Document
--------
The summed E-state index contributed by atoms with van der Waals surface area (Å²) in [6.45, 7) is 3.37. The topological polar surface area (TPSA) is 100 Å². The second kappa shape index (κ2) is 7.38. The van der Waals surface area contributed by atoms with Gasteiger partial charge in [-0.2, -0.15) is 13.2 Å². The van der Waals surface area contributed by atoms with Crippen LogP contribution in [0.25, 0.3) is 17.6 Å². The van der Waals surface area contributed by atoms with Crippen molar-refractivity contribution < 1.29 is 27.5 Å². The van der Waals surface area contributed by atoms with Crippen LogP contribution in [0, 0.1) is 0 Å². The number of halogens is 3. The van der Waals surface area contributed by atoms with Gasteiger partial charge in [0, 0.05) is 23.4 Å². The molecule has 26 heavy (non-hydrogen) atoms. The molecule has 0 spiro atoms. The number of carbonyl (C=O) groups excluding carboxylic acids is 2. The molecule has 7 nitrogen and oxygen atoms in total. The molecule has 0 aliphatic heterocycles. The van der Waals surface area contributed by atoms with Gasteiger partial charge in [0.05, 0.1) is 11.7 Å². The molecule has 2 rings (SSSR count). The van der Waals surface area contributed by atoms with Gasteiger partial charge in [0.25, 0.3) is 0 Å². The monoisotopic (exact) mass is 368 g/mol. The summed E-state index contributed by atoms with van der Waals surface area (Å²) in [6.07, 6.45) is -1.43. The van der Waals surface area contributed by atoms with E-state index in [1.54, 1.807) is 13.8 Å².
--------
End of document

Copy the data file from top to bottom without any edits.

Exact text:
The summed E-state index contributed by atoms with van der Waals surface area (Å²) in [6.45, 7) is 3.37. The topological polar surface area (TPSA) is 100 Å². The second kappa shape index (κ2) is 7.38. The van der Waals surface area contributed by atoms with Gasteiger partial charge in [-0.2, -0.15) is 13.2 Å². The van der Waals surface area contributed by atoms with Crippen LogP contribution in [0.25, 0.3) is 17.6 Å². The van der Waals surface area contributed by atoms with Crippen molar-refractivity contribution < 1.29 is 27.5 Å². The van der Waals surface area contributed by atoms with Crippen LogP contribution in [0, 0.1) is 0 Å². The number of halogens is 3. The van der Waals surface area contributed by atoms with Gasteiger partial charge in [0, 0.05) is 23.4 Å². The molecule has 26 heavy (non-hydrogen) atoms. The molecule has 0 spiro atoms. The number of carbonyl (C=O) groups excluding carboxylic acids is 2. The molecule has 7 nitrogen and oxygen atoms in total. The molecule has 0 aliphatic heterocycles. The van der Waals surface area contributed by atoms with Gasteiger partial charge in [0.05, 0.1) is 11.7 Å². The molecule has 2 rings (SSSR count). The van der Waals surface area contributed by atoms with Gasteiger partial charge in [0.25, 0.3) is 0 Å². The monoisotopic (exact) mass is 368 g/mol. The summed E-state index contributed by atoms with van der Waals surface area (Å²) in [6.07, 6.45) is -1.43. The van der Waals surface area contributed by atoms with E-state index in [1.54, 1.807) is 13.8 Å².